The JDS shadow over the Congress’ Karnataka win made the party High Command partial to Siddaramaiah, but sources say the new CM was imposed, not elected
BANGALORE ~ Fear of a resurgent Janata Dal-Secular has led the Congress High Command to nominate Siddaramaiah as Karnataka Chief Minister. The JDS—to which Siddaramaiah belonged before his move to the Congress in 2006—did exceptionally well in the recent polls, giving the BJP tough competition for second place.
With Lok Sabha polls less than a year away and the Congress looking to Karnataka to deliver numbers, the party leadership might have felt Siddaramaiah was the one to take on the JDS, led by former Prime Minister HD Deve Gowda and family, in the old Mysore region where the Congress is weak.
A two-time Deputy CM and Gowda’s former blue-eyed boy, Siddaramaiah has scores to settle with the party that mentored him. He was Deputy CM from 1996-99 when the unified Janata Dal was in power, and again in 2004-05 when Dharam Singh was CM, with the JDS as a coalition partner. Differences between him and Gowda came to a head during Singh’s term. Gowda worked behind the scenes to remove Siddaramaiah, who joined the Congress the next year.
Siddaramaiah, who took the CM’s oath on 13 May, has begun his term with a move to endear dairy farmers. The hike in incentives he announced—from Rs 2 to Rs 4 per litre—was a pointed attempt to make inroads into JDS territory. The state’s dairy farmers traditionally support the JDS, whose leader HD Revanna, Gowda’s older son, has lorded over the Karnataka Milk Federation since the early 1990s.
In another early move, the new CM asked officials to come up with an excise policy to ensure cheap liquor for the working class, the cost of whose daily peg rocketed in 2007, when the government of HD Kumaraswamy (another of Gowda’s sons) banned arrack, a cheap alternative to Indian Made Foreign Liquor brewed and sold by the government. After the ban, IMFL sales increased, but so did the burden on the consumer. The large constituency of tipplers nursing a grudge against the JDS and BJP should be grateful to the new CM. Siddaramaiah is also making an effort to please Congress colleagues who treat him like an outsider. Within an hour of taking oath, the 64-year-old rolled out sops worth Rs 4,409 crore, including massive loan waivers. He took care to spread the waivers across communities, pacifying Scheduled Caste anger by waiving loans for them, as well as Scheduled Tribes, Backward Classes and minorities. SCs are peeved that Siddaramaiah, instead of Union Minister Mallikarjun Kharge, was made CM.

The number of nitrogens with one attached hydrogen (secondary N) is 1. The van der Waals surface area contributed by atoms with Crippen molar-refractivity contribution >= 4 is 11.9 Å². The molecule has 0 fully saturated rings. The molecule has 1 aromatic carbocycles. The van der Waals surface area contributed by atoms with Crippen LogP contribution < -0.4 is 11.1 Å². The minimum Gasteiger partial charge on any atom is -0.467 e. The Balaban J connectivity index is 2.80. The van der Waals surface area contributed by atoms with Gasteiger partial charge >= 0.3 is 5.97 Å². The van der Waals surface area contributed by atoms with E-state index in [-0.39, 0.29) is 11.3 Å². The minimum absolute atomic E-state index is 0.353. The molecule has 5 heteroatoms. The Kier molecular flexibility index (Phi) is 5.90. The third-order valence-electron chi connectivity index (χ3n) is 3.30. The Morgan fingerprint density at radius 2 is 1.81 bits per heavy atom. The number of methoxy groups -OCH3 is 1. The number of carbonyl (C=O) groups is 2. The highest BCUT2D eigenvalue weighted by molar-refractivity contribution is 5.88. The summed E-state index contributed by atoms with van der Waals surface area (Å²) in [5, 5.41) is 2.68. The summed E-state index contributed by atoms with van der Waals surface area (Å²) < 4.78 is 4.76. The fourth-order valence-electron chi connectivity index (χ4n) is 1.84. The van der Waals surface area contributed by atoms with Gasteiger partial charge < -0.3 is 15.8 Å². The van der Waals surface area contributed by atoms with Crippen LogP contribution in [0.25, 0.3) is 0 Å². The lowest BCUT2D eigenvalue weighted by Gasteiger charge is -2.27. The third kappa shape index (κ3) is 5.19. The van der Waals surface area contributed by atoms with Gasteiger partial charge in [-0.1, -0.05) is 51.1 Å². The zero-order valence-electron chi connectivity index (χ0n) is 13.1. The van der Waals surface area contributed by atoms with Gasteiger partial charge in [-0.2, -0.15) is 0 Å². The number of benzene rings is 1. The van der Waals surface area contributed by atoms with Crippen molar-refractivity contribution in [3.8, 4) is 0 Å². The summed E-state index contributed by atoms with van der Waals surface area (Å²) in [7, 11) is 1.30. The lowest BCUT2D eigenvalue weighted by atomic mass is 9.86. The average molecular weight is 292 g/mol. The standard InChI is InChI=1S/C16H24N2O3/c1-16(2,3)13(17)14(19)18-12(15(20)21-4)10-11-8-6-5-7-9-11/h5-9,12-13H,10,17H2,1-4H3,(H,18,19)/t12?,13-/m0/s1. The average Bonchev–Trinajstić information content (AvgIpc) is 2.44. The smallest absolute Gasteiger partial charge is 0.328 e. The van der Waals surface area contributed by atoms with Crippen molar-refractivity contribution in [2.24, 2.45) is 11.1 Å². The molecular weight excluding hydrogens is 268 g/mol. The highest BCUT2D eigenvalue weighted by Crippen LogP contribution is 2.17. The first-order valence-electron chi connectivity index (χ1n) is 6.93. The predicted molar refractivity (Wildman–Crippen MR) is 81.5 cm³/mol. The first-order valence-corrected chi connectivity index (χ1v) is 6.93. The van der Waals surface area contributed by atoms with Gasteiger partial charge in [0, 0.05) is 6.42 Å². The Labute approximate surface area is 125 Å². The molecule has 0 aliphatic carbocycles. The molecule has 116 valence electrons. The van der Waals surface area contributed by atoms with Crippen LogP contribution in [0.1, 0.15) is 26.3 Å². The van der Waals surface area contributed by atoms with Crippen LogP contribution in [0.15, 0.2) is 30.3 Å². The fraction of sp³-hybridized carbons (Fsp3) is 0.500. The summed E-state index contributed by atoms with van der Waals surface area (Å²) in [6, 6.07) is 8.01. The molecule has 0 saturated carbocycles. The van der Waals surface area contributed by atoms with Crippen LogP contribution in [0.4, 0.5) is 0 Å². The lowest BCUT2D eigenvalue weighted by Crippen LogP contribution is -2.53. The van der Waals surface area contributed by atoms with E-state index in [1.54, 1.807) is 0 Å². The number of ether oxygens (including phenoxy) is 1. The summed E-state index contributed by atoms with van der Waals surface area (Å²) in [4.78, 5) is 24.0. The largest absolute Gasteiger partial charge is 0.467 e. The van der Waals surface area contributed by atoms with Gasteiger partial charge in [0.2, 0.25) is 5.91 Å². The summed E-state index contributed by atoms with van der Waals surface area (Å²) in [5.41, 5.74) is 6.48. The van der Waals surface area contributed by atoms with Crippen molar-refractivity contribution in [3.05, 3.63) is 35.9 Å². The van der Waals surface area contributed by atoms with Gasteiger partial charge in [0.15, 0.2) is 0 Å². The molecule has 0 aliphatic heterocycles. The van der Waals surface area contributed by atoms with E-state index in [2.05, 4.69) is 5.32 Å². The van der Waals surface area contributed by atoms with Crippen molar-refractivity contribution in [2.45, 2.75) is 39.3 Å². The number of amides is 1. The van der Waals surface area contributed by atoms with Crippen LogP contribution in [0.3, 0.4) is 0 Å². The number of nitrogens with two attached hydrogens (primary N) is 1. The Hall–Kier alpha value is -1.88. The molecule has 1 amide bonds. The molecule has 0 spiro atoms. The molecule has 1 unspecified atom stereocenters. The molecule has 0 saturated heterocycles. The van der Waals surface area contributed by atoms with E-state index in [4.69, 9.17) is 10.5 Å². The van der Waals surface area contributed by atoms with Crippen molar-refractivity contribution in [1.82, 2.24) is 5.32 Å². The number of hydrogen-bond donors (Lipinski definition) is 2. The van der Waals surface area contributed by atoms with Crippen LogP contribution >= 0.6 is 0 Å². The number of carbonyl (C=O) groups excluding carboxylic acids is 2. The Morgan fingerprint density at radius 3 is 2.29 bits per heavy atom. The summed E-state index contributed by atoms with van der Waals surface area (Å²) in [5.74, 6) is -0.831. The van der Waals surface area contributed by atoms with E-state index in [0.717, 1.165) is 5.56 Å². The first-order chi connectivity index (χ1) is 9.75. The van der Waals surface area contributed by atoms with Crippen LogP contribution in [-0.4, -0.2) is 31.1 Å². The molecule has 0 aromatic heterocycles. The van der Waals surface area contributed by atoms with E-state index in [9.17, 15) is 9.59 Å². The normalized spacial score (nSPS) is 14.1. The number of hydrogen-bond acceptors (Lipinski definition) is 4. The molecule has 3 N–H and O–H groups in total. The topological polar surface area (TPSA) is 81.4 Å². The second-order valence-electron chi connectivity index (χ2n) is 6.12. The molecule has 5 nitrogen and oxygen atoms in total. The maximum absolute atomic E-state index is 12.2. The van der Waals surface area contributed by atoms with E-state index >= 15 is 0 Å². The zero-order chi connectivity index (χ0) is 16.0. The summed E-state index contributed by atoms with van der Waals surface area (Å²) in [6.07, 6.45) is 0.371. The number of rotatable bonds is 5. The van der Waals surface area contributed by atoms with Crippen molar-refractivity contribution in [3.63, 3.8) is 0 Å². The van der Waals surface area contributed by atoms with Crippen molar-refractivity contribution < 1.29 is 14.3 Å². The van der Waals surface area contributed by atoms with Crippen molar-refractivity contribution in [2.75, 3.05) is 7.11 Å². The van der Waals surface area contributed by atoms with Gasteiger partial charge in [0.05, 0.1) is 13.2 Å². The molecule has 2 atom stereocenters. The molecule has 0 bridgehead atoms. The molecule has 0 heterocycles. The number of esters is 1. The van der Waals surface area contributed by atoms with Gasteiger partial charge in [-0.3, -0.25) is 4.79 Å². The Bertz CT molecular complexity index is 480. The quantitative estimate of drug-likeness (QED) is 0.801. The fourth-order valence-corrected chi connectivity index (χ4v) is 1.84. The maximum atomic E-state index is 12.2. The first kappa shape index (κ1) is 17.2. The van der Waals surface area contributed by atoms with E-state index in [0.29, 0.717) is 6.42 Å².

The coming days will be interesting as senior Congress leaders jostle for berths. Siddaramaiah will certainly have a tough time appeasing all of them, as 40 MLAs who were once ministers have been re-elected. Siddaramaiah has a history of testy relationships with other Congress leaders and the party High Command.
His seven years with the Congress have been tense, to say the least. He was made leader of the Congress Legislative Party leader and of the opposition during the BJP’s term, but twice threatened to resign, alleging he was not given a free hand. His sulking led Sonia Gandhi to promise him he would be made CM. Although, some credit is due to Siddaramaiah for galvanising a Congress beaten into submission by the BJP with a padyatra to Bellary to expose the misdeeds of the Reddy brothers two years ago.
Siddaramaiah had continued to sulk till mere weeks before the polling. The general perception in the party was that he, a relative newcomer given to tempers, would not be given the top job, and that Kharge would be rewarded. Even after the results came in, the Kharge camp, which got more numbers, worked silently in anticipation. But the uncounted ‘secret ballot’ and sudden announcement has left many bitter.
According to Congress sources, the party’s claim that Siddaramaiah was democratically ‘elected’ with a ‘majority’ is completely untrue. “The truth is that no such election took place. As soon as the 121 newly elected MLAs trooped into the Karnataka Pradesh Congress Committee office on Queen’s Road, the four [AICC] observers led by Union Defence Minister AK Antony announced that the High Command had chosen Siddaramaiah as CLP leader. Three resolutions were immediately moved—one thanking the people of Karnataka, another thanking party workers, and a third authorising the party High Command to name the CM,” an MLA says on condition of anonymity.
“As soon as this exercise was over, Antonyji started insisting that the MLAs would elect the CM by a secret ballot. Some MLAs objected to it, as a resolution had been passed that the High Command would name the CM. In the din that followed, the observers, who seemed to be well prepared, handed out slips of paper with serial numbers and insisted that every MLA write a name and drop the ballot in the box. After the voting took place, some phone calls were exchanged and Antonyji suddenly announced that Siddaramaiah had been elected the next CM by virtue of a majority of votes. The MLAs were shocked as the ballot box was never opened and votes never counted,’’ says another MLA who was present.
At that juncture, Kharge, KPCC chief G Parameshwar, senior leaders and others who had thrown their hat in the ring were left shocked. This had been the third time the post of CM eluded Kharge.
The opposition expects such behind-the-scenes activity to weaken the Congress. It suspects that Siddaramaiah may not be able to take his party colleagues along. It is up to Siddaramaiah to be assertive, keep a check on his temper, and keep the CLP together. The people of the state expect good governance, not just posturing.